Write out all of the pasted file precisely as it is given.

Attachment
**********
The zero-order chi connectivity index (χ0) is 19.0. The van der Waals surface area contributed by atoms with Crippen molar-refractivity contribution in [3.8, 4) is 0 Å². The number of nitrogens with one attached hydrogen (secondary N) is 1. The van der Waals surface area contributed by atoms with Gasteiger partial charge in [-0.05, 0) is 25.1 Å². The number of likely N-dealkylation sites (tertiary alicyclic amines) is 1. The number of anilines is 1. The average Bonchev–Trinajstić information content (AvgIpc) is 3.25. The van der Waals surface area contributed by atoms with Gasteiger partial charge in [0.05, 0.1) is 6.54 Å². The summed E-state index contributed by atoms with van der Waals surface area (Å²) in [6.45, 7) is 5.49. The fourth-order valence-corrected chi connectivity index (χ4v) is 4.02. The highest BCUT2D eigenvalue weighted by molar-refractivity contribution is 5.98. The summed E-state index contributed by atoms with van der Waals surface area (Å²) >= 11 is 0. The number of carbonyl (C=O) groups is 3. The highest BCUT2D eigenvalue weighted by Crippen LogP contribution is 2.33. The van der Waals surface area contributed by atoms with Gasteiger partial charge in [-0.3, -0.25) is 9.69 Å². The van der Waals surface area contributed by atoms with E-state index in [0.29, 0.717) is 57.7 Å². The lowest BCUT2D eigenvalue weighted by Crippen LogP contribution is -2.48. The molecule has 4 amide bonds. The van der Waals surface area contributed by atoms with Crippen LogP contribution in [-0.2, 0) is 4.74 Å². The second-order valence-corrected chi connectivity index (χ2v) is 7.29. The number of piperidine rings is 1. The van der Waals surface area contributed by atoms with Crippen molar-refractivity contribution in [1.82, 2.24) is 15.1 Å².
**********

The zero-order chi connectivity index (χ0) is 19.0. The van der Waals surface area contributed by atoms with Crippen molar-refractivity contribution in [3.8, 4) is 0 Å². The number of nitrogens with one attached hydrogen (secondary N) is 1. The van der Waals surface area contributed by atoms with Gasteiger partial charge in [-0.05, 0) is 25.1 Å². The number of likely N-dealkylation sites (tertiary alicyclic amines) is 1. The number of anilines is 1. The average Bonchev–Trinajstić information content (AvgIpc) is 3.25. The van der Waals surface area contributed by atoms with Gasteiger partial charge in [0.05, 0.1) is 6.54 Å². The summed E-state index contributed by atoms with van der Waals surface area (Å²) in [6.45, 7) is 5.49. The fourth-order valence-corrected chi connectivity index (χ4v) is 4.02. The highest BCUT2D eigenvalue weighted by molar-refractivity contribution is 5.98. The summed E-state index contributed by atoms with van der Waals surface area (Å²) >= 11 is 0. The number of carbonyl (C=O) groups is 3. The highest BCUT2D eigenvalue weighted by Crippen LogP contribution is 2.33. The van der Waals surface area contributed by atoms with Gasteiger partial charge in [-0.3, -0.25) is 9.69 Å². The van der Waals surface area contributed by atoms with E-state index in [0.29, 0.717) is 57.7 Å². The lowest BCUT2D eigenvalue weighted by Crippen LogP contribution is -2.48. The molecule has 4 amide bonds. The van der Waals surface area contributed by atoms with Crippen LogP contribution in [-0.2, 0) is 4.74 Å². The second-order valence-corrected chi connectivity index (χ2v) is 7.29. The number of piperidine rings is 1. The van der Waals surface area contributed by atoms with Crippen molar-refractivity contribution in [1.82, 2.24) is 15.1 Å².